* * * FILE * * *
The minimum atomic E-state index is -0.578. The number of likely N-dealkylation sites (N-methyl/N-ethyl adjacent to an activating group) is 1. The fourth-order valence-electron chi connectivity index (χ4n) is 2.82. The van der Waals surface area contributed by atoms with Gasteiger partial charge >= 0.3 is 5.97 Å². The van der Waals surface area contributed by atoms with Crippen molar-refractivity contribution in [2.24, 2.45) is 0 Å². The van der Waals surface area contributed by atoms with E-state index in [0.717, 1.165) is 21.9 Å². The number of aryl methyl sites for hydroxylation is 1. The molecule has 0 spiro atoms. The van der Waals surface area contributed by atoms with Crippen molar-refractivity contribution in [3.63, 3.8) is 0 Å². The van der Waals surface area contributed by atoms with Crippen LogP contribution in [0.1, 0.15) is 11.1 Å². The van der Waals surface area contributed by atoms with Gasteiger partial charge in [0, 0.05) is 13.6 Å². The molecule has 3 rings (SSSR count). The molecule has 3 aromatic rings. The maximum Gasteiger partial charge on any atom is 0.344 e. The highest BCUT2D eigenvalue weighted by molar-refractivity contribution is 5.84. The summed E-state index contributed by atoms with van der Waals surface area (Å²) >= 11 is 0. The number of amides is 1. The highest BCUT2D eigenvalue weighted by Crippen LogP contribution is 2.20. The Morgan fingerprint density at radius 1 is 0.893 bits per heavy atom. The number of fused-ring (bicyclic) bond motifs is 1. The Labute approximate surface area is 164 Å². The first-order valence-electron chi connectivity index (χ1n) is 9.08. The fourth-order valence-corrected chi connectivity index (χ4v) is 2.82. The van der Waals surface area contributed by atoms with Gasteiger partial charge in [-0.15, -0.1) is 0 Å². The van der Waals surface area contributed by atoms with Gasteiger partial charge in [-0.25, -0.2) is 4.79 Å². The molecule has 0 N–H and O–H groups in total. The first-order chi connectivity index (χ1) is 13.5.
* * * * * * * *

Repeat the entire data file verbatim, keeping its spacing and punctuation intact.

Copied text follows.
The minimum atomic E-state index is -0.578. The number of likely N-dealkylation sites (N-methyl/N-ethyl adjacent to an activating group) is 1. The fourth-order valence-electron chi connectivity index (χ4n) is 2.82. The van der Waals surface area contributed by atoms with Gasteiger partial charge >= 0.3 is 5.97 Å². The van der Waals surface area contributed by atoms with Crippen molar-refractivity contribution in [2.24, 2.45) is 0 Å². The van der Waals surface area contributed by atoms with E-state index in [0.717, 1.165) is 21.9 Å². The number of aryl methyl sites for hydroxylation is 1. The molecule has 0 spiro atoms. The van der Waals surface area contributed by atoms with Crippen molar-refractivity contribution in [3.63, 3.8) is 0 Å². The van der Waals surface area contributed by atoms with Crippen LogP contribution in [0.1, 0.15) is 11.1 Å². The van der Waals surface area contributed by atoms with Gasteiger partial charge in [0, 0.05) is 13.6 Å². The molecule has 3 rings (SSSR count). The molecule has 3 aromatic rings. The maximum Gasteiger partial charge on any atom is 0.344 e. The highest BCUT2D eigenvalue weighted by molar-refractivity contribution is 5.84. The summed E-state index contributed by atoms with van der Waals surface area (Å²) >= 11 is 0. The number of amides is 1. The highest BCUT2D eigenvalue weighted by Crippen LogP contribution is 2.20. The Morgan fingerprint density at radius 1 is 0.893 bits per heavy atom. The number of fused-ring (bicyclic) bond motifs is 1. The Labute approximate surface area is 164 Å². The first-order valence-electron chi connectivity index (χ1n) is 9.08. The fourth-order valence-corrected chi connectivity index (χ4v) is 2.82. The van der Waals surface area contributed by atoms with Gasteiger partial charge in [-0.15, -0.1) is 0 Å². The van der Waals surface area contributed by atoms with Gasteiger partial charge in [-0.25, -0.2) is 4.79 Å². The molecule has 0 N–H and O–H groups in total. The first-order chi connectivity index (χ1) is 13.5.